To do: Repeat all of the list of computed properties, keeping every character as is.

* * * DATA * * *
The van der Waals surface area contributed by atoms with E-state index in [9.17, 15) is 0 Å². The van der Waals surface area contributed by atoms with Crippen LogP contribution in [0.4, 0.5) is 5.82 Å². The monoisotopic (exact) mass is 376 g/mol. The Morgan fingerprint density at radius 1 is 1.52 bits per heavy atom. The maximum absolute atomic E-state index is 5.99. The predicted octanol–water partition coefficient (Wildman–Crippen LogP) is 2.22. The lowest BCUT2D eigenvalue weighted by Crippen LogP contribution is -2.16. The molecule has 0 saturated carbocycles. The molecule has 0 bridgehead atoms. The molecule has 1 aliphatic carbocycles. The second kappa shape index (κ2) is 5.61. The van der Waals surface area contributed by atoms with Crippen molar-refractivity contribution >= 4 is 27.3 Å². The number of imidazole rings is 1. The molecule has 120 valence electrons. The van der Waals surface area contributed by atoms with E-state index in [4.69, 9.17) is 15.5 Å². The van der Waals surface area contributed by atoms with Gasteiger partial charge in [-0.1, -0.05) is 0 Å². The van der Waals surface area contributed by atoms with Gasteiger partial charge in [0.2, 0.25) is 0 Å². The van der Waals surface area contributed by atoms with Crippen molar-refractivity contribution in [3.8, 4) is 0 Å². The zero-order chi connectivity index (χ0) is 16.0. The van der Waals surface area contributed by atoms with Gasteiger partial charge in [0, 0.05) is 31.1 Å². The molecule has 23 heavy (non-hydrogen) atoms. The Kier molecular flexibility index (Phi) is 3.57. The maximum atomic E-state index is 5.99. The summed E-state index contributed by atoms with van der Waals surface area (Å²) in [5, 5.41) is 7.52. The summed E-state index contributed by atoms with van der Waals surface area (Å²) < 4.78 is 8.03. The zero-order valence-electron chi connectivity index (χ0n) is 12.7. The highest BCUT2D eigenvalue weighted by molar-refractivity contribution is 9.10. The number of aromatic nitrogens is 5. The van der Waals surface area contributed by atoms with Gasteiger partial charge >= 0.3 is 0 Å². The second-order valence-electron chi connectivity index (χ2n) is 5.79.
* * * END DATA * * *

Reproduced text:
The van der Waals surface area contributed by atoms with E-state index in [9.17, 15) is 0 Å². The van der Waals surface area contributed by atoms with Crippen LogP contribution in [0.4, 0.5) is 5.82 Å². The monoisotopic (exact) mass is 376 g/mol. The Morgan fingerprint density at radius 1 is 1.52 bits per heavy atom. The maximum absolute atomic E-state index is 5.99. The predicted octanol–water partition coefficient (Wildman–Crippen LogP) is 2.22. The lowest BCUT2D eigenvalue weighted by Crippen LogP contribution is -2.16. The molecule has 0 saturated carbocycles. The molecule has 0 bridgehead atoms. The molecule has 1 aliphatic carbocycles. The second kappa shape index (κ2) is 5.61. The van der Waals surface area contributed by atoms with Crippen molar-refractivity contribution >= 4 is 27.3 Å². The number of imidazole rings is 1. The molecule has 120 valence electrons. The van der Waals surface area contributed by atoms with E-state index in [4.69, 9.17) is 15.5 Å². The van der Waals surface area contributed by atoms with Gasteiger partial charge in [-0.1, -0.05) is 0 Å². The van der Waals surface area contributed by atoms with Gasteiger partial charge in [0.2, 0.25) is 0 Å². The van der Waals surface area contributed by atoms with Crippen molar-refractivity contribution in [3.8, 4) is 0 Å². The zero-order chi connectivity index (χ0) is 16.0. The van der Waals surface area contributed by atoms with Gasteiger partial charge in [0, 0.05) is 31.1 Å². The molecule has 23 heavy (non-hydrogen) atoms. The Kier molecular flexibility index (Phi) is 3.57. The maximum atomic E-state index is 5.99. The summed E-state index contributed by atoms with van der Waals surface area (Å²) in [5, 5.41) is 7.52. The summed E-state index contributed by atoms with van der Waals surface area (Å²) < 4.78 is 8.03. The zero-order valence-electron chi connectivity index (χ0n) is 12.7. The highest BCUT2D eigenvalue weighted by molar-refractivity contribution is 9.10. The number of aromatic nitrogens is 5. The van der Waals surface area contributed by atoms with Gasteiger partial charge >= 0.3 is 0 Å². The second-order valence-electron chi connectivity index (χ2n) is 5.79.